One day, whole libraries may be dedicated to the thought, work and life of one Raymond Thomas Dalio. Scholars may debate over his every written word and utterance, and build Talmudic commentary and structures around his philosophy of unflinching honesty, radical transparency and making other people uncomfortable. From these libraries and those scholars (and, of course, the robotic Ray Dalio brain in the Cave of Contemplation at Bridgewater Associates HQ), the Principled approach may overspread and heal our fallen world, lighting the way to a bright and harmonious future for humanity and its successors until the sun explodes in five billion years.
Even now, however, with the great man only just semi-retired, the shelves of the Dalio section are already beginning to fill. To date, they groan exclusively under the weight of his own weighty tomes: a volume on the economy as machine, another on how to interpret and manage debt crises, and most recently a timely and ambitious politico-economic history of the world. And, of course, the most important of them all, the bible of Dalio studies present and future, Principles: Life & Work, at some point to be completed a second volume, Principles: Economics & Investing.
Next year, they’ll no longer be alone, having to make room for the first critical telling of the Dalio story.
“The Fund: Ray Dalio, Bridgewater Associates and the Unraveling of a Wall Street Legend,” by Rob Copeland, was announced Wednesday by St. Martin's Press.
As you can imagine from the title, Dalio himself is not going to like this piece of controversial literature. Actually, you don’t have to imagine it: Copeland, who’s been on the Bridgewater beat at The Wall Street Journal for years, has already made the guru-philosopher king angry on a number of occasions. Reporting on some of the arguably cult-like aspects of the Dalio regime, the plan to build an algorithmic robo-Ray and making it sound weird, the apparent flexibility of his seemingly ironclad commitment to honesty when it comes to the People’s Republic of China, his inability to loosen his control over Bridgewater, and the strange tendency of senior women at the firm to make less than their male counterparts has already earned him a place in the deepest circle of Dalio’s hell, that reserved for vindictive liars. (Just wait until Copeland’s fellow yellow journalists at The New York Times announce their volume of Dalioana.)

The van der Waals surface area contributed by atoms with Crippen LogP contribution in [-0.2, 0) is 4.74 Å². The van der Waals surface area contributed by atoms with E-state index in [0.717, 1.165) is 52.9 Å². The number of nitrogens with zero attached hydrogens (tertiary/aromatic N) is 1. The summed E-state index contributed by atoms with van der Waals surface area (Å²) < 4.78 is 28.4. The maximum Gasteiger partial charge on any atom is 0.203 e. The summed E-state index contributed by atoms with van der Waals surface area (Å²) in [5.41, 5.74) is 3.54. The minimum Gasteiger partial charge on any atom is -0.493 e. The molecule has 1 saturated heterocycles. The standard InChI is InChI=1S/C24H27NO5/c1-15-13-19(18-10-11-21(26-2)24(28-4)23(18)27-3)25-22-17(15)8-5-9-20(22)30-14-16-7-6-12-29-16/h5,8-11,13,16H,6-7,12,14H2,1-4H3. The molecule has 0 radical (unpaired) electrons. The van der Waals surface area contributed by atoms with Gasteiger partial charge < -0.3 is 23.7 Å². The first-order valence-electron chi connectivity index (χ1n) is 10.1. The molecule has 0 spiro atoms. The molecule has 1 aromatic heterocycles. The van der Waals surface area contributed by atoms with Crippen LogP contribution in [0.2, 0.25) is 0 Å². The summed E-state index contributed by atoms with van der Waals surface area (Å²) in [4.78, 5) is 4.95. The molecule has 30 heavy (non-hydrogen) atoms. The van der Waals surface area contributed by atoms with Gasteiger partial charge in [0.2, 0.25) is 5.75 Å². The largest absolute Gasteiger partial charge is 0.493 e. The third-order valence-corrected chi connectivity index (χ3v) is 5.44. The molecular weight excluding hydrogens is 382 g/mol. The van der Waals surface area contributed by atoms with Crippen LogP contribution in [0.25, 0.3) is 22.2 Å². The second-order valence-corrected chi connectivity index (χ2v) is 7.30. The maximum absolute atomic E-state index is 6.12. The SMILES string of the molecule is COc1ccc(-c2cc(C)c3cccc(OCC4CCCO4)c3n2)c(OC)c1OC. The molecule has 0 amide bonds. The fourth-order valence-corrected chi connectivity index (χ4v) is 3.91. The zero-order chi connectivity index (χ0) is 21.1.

Actually, you don’t even have to read those articles or Dalio’s 2,700-word response. St. Martin’s is more than happy to spotlight all the parts supposed lover of criticism Dalio is going to hate the most.
The publisher is billing the book as a counterpoint to Dalio's “mystique of success,” with Copeland drawing upon hundreds of interviews for an in-depth portrait of Dalio and Bridgewater…. “'The Fund' peels back the curtain to reveal a rarified world of wealth and power, where former FBI director Jim Comey kisses Dalio’s ring, recent Pennsylvania Senate candidate David McCormick sells out, and countless Bridgewater acolytes describe what it’s like to work at this fascinating firm,” according to St. Martin's.
That’s only for the handful of Bridgewater alums handpicked by the firm and released from their ironclad, lifetime NDAs to do, Rob!
Copeland said: “Dalio for years has stuck to a narrative that all Bridgewater employees are judged on an equal playing field, and that any difference in rank or authority was due only to a rigorous system that susses out merit. The truth is more complex.”
Anyway, the book isn’t due out until next fall, which gives Dalio plenty of time to present his own complex, Principled truth in an autobiography (or several hundred autobiographical LinkedIn posts) before Copeland’s hatchet job hits the shelves.